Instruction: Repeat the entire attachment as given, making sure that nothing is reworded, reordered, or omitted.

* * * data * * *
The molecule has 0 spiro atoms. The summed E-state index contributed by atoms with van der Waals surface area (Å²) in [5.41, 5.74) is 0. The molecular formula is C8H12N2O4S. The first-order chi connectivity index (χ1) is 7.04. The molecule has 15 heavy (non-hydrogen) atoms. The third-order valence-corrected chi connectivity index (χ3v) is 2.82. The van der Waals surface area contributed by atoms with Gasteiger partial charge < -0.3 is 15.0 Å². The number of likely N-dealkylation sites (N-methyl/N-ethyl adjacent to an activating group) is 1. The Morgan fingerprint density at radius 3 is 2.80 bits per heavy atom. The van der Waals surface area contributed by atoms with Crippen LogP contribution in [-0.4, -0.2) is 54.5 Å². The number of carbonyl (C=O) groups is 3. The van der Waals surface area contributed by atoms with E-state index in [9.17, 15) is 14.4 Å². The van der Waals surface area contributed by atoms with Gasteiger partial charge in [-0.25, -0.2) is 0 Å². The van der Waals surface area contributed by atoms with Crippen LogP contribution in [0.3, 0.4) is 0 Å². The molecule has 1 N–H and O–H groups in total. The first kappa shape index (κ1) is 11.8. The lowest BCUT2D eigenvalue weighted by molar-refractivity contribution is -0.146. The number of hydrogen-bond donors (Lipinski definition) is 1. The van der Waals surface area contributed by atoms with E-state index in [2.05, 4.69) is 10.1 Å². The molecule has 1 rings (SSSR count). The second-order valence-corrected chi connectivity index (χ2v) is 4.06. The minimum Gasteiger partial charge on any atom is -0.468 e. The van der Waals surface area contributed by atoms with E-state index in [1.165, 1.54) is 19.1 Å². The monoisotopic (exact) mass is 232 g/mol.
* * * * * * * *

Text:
The molecule has 0 spiro atoms. The summed E-state index contributed by atoms with van der Waals surface area (Å²) in [5.41, 5.74) is 0. The molecular formula is C8H12N2O4S. The first-order chi connectivity index (χ1) is 7.04. The molecule has 15 heavy (non-hydrogen) atoms. The third-order valence-corrected chi connectivity index (χ3v) is 2.82. The van der Waals surface area contributed by atoms with Gasteiger partial charge < -0.3 is 15.0 Å². The number of likely N-dealkylation sites (N-methyl/N-ethyl adjacent to an activating group) is 1. The Morgan fingerprint density at radius 3 is 2.80 bits per heavy atom. The van der Waals surface area contributed by atoms with Crippen LogP contribution in [-0.4, -0.2) is 54.5 Å². The number of carbonyl (C=O) groups is 3. The van der Waals surface area contributed by atoms with E-state index in [9.17, 15) is 14.4 Å². The van der Waals surface area contributed by atoms with Gasteiger partial charge in [-0.25, -0.2) is 0 Å². The van der Waals surface area contributed by atoms with Crippen LogP contribution in [0.3, 0.4) is 0 Å². The molecule has 1 N–H and O–H groups in total. The first kappa shape index (κ1) is 11.8. The lowest BCUT2D eigenvalue weighted by molar-refractivity contribution is -0.146. The number of hydrogen-bond donors (Lipinski definition) is 1. The van der Waals surface area contributed by atoms with E-state index in [2.05, 4.69) is 10.1 Å². The molecule has 1 rings (SSSR count). The second-order valence-corrected chi connectivity index (χ2v) is 4.06. The minimum Gasteiger partial charge on any atom is -0.468 e. The van der Waals surface area contributed by atoms with E-state index in [1.165, 1.54) is 19.1 Å². The monoisotopic (exact) mass is 232 g/mol.